Pathways & interactions
Annexin A10 (IPR008156)
Short name: ANX10
Overlapping homologous superfamilies
- Annexin (IPR001464)
- Annexin A10 (IPR008156)
The annexins (or lipocortins) are a family of proteins that bind to phospholipids in a calcium-dependent manner [PMID: 1646719]. The 12 annexins common to vertebrates are classified in the annexin A family and named as annexins A1-A13 (or ANXA1-ANXA13), leaving A12 unassigned in the official nomenclature. Annexins outside vertebrates are classified into families B (in invertebrates), C (in fungi and some groups of unicellular eukaryotes), D (in plants), and E (in protists) [PMID: 15059252]. Annexins are absent from yeasts and prokaryotes [PMID: 15059252].
Most eukaryotic species have 1-20 annexin (ANX) genes. All annexins share a core domain made up of four similar repeats, each approximately 70 amino acids long [PMID: 1646719]. Each individual annexin repeat (sometimes referred to as endonexin folds) is folded into five alpha-helices, and in turn are wound into a right-handed super-helix; they usually contain a characteristic 'type 2' motif for binding calcium ions with the sequence 'GxGT-[38 residues]-D/E'. Animal and fungal annexins also have variable amino-terminal domains. The core domains of most vertebrate annexins have been analysed by X-ray crystallography, revealing conservation of their secondary and tertiary structures despite only 45-55% amino-acid identity among individual members. The four repeats pack into a structure that resembles a flattened disc, with a slightly convex surface on which the Ca 2+ -binding loops are located and a concave surface at which the amino and carboxyl termini come into close apposition.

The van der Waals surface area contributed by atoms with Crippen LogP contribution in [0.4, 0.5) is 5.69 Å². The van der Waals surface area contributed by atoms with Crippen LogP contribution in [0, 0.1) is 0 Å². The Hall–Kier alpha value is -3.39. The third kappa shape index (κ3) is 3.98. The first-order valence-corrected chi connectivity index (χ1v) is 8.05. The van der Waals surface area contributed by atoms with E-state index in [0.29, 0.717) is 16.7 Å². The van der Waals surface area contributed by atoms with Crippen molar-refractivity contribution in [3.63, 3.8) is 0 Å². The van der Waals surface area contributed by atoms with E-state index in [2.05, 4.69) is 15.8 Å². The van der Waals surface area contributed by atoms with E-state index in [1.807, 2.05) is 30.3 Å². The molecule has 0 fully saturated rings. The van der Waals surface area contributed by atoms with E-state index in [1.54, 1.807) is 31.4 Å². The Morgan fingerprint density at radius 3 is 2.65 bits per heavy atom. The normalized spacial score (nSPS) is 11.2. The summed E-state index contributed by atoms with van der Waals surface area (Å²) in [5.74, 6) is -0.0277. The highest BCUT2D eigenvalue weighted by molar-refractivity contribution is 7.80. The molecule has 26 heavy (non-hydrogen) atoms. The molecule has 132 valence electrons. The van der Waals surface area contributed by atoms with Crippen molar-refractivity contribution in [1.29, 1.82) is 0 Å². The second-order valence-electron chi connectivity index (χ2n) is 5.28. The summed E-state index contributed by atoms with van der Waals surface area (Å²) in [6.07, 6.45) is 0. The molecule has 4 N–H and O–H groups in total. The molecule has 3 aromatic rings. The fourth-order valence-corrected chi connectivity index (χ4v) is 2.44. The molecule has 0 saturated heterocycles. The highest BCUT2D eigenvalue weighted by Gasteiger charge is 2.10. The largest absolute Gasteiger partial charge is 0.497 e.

Annexins are traditionally thought of as calcium-dependent phospholipid-binding proteins, but recent work suggests a more complex set of functions. The famiy has been linked with inhibition of phospholipase activity, exocytosis and endoctyosis, signal transduction, organisation of the extracellular matrix, resistance to reactive oxygen species and DNA replication [PMID: 9797403].
Human annexin A10 (annexin 14) was first identified in silico by searches of dbEST with a number of divergent annexins [PMID: 10458909]. The analysis revealed single human and mouse ESTs corresponding to a novel and rarely expressed annexin in which three of the four tetrad core repeats lack the calcium-binding domain. It was proposed that this subtype, together with A5 annexin, gave rise to the Type VI octad through a process of gene duplication and fusion in early chordate evolution [PMID: 10458909].